Keep these tough competitors out of your lawn
Broadleaf weeds can be tough, aggressive plants that pounce on any weak areas in your lawn. Broadleaf weeds are easily identified in the lawn because they do not resemble grass. Examples of broadleaf weeds include dandelions, chickweed, and plantain. The best way to fight them is to learn how they grow and what they like, then deprive them.
A Lawn With Many Weeds
If your lawn is full of broadleaf weeds, treat them with a broadcast weed killer. This can be accomplished with a "weed and feed" product like Scotts® Turf Builder Weed & Feed or Scotts® Turf Builder® Bonus® S Southern Weed & Feed that feeds your lawn and controls weeds at the same time. Remember to read and follow label directions, and choose the product that is right for your grass type.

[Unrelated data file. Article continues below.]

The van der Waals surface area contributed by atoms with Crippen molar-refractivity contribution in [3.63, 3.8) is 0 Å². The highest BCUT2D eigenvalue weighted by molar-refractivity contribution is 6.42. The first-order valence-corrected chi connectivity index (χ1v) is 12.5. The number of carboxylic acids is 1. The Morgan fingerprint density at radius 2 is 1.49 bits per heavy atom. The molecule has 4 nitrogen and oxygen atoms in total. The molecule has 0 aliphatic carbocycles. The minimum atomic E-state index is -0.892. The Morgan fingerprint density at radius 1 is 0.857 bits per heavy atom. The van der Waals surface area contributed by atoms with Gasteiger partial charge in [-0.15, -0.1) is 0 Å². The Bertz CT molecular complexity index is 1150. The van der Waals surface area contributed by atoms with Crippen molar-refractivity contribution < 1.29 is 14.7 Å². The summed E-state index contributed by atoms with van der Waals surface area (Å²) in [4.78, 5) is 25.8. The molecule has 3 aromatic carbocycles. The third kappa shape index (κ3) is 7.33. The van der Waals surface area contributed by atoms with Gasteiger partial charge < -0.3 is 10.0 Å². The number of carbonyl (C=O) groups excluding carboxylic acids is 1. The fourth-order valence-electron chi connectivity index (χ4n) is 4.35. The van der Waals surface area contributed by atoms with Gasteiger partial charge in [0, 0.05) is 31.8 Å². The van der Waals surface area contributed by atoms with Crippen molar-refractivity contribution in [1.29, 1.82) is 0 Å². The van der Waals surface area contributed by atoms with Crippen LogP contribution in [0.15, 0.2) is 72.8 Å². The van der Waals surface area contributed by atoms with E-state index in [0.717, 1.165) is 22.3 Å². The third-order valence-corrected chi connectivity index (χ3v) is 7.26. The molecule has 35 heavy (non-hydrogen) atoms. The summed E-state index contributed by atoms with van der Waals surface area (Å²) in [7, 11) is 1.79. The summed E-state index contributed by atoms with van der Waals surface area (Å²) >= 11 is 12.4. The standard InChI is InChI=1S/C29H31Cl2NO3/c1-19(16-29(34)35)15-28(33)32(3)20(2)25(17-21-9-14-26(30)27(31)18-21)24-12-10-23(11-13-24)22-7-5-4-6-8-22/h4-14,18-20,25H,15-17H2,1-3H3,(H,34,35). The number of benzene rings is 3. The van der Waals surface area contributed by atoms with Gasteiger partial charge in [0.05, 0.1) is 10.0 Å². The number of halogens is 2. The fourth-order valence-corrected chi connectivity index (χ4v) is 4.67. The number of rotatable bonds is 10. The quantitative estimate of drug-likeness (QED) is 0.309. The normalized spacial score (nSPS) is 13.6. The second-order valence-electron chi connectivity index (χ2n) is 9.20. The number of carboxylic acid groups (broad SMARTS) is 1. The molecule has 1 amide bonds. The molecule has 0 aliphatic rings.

A Lawn With A Few Weeds
A few weeds can be pulled up by hand, but many will grow right back. It may appear that the entire weed was pulled out, but if the root breaks, what is left in the soil will just sprout new weed growth above the soil. To kill the entire weed, use a product that will kill broadleaf weeds and not harm the grass. Be sure to read and follow label directions.
The best defense against weeds is a thick lawn that is properly cared for, well-fed and never scalped by mowing. A thick lawn will be better able to choke out weeds and not allow them room to establish. You can promote a thick, healthy lawn by mowing at the right height (usually one of the 2 highest settings on your mower) and feeding your lawn 4 times a year with Scotts® Turf Builder® Lawn Food. Also make sure that you patch any bare spots with a product like Scotts® EZ Seed before weeds can become established in that bare spot.